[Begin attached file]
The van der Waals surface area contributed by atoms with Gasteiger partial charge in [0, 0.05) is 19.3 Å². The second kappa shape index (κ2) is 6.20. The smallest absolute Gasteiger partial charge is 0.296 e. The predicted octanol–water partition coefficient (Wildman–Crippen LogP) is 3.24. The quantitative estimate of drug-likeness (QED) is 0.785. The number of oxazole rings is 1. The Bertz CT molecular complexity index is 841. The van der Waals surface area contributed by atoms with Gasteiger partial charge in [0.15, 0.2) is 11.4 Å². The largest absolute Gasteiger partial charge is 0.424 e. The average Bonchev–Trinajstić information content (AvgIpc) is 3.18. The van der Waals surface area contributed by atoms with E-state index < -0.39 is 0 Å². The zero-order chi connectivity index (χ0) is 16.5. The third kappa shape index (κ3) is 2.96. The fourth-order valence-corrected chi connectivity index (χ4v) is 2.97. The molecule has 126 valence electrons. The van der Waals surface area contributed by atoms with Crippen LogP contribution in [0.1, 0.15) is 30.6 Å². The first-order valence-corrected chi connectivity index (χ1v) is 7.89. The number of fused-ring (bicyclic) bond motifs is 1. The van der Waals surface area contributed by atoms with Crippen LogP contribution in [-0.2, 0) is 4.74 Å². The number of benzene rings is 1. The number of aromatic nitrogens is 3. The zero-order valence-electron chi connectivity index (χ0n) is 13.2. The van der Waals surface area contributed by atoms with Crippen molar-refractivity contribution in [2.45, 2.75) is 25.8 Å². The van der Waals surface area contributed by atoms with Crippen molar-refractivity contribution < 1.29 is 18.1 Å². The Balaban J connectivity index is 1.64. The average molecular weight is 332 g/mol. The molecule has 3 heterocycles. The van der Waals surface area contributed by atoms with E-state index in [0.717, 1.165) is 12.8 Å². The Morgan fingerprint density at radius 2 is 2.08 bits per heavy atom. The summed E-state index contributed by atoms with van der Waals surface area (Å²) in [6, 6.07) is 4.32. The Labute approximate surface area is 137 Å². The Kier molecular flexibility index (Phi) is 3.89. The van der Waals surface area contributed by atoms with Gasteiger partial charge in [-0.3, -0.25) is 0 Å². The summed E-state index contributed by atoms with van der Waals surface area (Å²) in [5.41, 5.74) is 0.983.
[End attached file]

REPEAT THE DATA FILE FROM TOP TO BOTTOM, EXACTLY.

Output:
The van der Waals surface area contributed by atoms with Gasteiger partial charge in [0, 0.05) is 19.3 Å². The second kappa shape index (κ2) is 6.20. The smallest absolute Gasteiger partial charge is 0.296 e. The predicted octanol–water partition coefficient (Wildman–Crippen LogP) is 3.24. The quantitative estimate of drug-likeness (QED) is 0.785. The number of oxazole rings is 1. The Bertz CT molecular complexity index is 841. The van der Waals surface area contributed by atoms with Gasteiger partial charge in [0.15, 0.2) is 11.4 Å². The largest absolute Gasteiger partial charge is 0.424 e. The average Bonchev–Trinajstić information content (AvgIpc) is 3.18. The van der Waals surface area contributed by atoms with E-state index < -0.39 is 0 Å². The zero-order chi connectivity index (χ0) is 16.5. The third kappa shape index (κ3) is 2.96. The fourth-order valence-corrected chi connectivity index (χ4v) is 2.97. The molecule has 126 valence electrons. The van der Waals surface area contributed by atoms with Crippen LogP contribution in [0.1, 0.15) is 30.6 Å². The first-order valence-corrected chi connectivity index (χ1v) is 7.89. The number of fused-ring (bicyclic) bond motifs is 1. The van der Waals surface area contributed by atoms with Crippen LogP contribution in [-0.2, 0) is 4.74 Å². The number of benzene rings is 1. The number of aromatic nitrogens is 3. The zero-order valence-electron chi connectivity index (χ0n) is 13.2. The van der Waals surface area contributed by atoms with Crippen molar-refractivity contribution in [2.45, 2.75) is 25.8 Å². The van der Waals surface area contributed by atoms with Crippen molar-refractivity contribution < 1.29 is 18.1 Å². The Balaban J connectivity index is 1.64. The average molecular weight is 332 g/mol. The molecule has 3 heterocycles. The van der Waals surface area contributed by atoms with E-state index in [0.717, 1.165) is 12.8 Å². The Morgan fingerprint density at radius 2 is 2.08 bits per heavy atom. The summed E-state index contributed by atoms with van der Waals surface area (Å²) in [6, 6.07) is 4.32. The Labute approximate surface area is 137 Å². The Kier molecular flexibility index (Phi) is 3.89. The van der Waals surface area contributed by atoms with Gasteiger partial charge in [-0.3, -0.25) is 0 Å². The summed E-state index contributed by atoms with van der Waals surface area (Å²) in [5.41, 5.74) is 0.983.